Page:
How 'cloud passports' will revolutionise international travel
It’s 2015 and soon to be 2016. So of course passports are about to become digital just like everything else.
In an effort to continue down Prime Minister Malcolm Turnbull’s innovative path, Aussies and Kiwis may soon be able to use “cloud passports,” which will be able to contain important information on government servers to be accessed electronically by border-crossing agencies.
Governments of the neighboring countries are currently discussing the new technology needed to launch the idea, with a belief the approach could one day become global. With Australia’s Department of Foreign Affairs and Trade reporting there were over 38,000 cases of lost or stolen passports in each of the last two years, this would dispose of the need to carry identification at all times.
“Australia prides itself on having one of the most secure passports in the world, but by embracing and harnessing new technologies, we might be able to do better,” said Foreign Affairs Minister Julie Bishop. “We're in discussions with New Zealand and if we're able to put in place the appropriate requirements, including security, then it's something we'd like to trial and implement.”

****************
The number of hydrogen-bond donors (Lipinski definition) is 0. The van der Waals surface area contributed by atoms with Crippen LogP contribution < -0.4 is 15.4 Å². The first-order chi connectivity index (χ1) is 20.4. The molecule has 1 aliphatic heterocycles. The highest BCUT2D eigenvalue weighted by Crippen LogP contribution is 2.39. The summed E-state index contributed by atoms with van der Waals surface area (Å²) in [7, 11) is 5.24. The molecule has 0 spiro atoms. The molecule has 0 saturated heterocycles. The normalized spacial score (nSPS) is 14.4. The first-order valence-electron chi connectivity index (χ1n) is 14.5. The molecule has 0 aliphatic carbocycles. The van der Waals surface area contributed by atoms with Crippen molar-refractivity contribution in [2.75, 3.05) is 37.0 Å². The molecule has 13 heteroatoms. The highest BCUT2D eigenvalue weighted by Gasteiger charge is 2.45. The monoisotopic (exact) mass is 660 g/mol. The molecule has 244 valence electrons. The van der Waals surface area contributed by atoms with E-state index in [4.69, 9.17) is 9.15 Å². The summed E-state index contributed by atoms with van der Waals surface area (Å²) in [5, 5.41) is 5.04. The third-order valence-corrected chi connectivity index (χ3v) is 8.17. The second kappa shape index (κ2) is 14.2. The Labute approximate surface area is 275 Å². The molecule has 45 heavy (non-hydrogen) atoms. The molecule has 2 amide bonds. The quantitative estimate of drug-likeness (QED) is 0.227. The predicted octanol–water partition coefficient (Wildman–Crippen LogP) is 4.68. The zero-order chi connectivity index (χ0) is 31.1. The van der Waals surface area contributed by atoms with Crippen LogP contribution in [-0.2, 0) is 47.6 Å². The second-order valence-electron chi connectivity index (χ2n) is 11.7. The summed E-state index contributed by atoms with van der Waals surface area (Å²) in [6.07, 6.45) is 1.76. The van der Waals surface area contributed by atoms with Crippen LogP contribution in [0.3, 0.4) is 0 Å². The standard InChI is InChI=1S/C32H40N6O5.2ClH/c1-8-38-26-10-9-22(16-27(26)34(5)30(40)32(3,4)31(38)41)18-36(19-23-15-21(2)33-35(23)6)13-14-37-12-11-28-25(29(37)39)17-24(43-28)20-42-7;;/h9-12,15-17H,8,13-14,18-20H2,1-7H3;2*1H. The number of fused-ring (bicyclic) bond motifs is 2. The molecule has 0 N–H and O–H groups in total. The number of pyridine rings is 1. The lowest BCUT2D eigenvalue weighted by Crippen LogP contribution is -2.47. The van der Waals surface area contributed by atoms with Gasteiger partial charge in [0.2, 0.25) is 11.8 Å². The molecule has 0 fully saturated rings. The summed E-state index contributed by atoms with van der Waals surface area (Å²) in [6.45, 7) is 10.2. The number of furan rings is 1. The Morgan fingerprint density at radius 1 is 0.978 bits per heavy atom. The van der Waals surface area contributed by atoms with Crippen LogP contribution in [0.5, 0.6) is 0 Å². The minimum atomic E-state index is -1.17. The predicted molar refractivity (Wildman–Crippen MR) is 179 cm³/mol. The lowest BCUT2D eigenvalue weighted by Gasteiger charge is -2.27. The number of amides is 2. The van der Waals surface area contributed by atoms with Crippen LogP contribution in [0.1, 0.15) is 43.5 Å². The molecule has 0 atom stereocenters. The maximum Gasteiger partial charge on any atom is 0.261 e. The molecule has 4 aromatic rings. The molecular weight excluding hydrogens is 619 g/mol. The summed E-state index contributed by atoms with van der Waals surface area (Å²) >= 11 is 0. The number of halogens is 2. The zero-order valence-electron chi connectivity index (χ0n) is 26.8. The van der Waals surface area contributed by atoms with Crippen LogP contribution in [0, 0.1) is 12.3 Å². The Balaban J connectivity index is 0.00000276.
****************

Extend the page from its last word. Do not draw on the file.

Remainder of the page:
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In addition, the government intends on spending $18.5 million on a system called the National Facial Biometric Matching Capability, which is expected to be operational by the middle of 2016.
Forms of biometric identification have been used more and more in other regions of the Asia Pacific such as Japan and Malaysia in addition to the United States, while Australia and New Zealand have used SmartGate to recognise the travelers’ facial features through a computer algorithm.
With the increased use of biometrics at international borders, including automated kiosks, fingerprints and facial features could be used in the future to identify travelers around the world.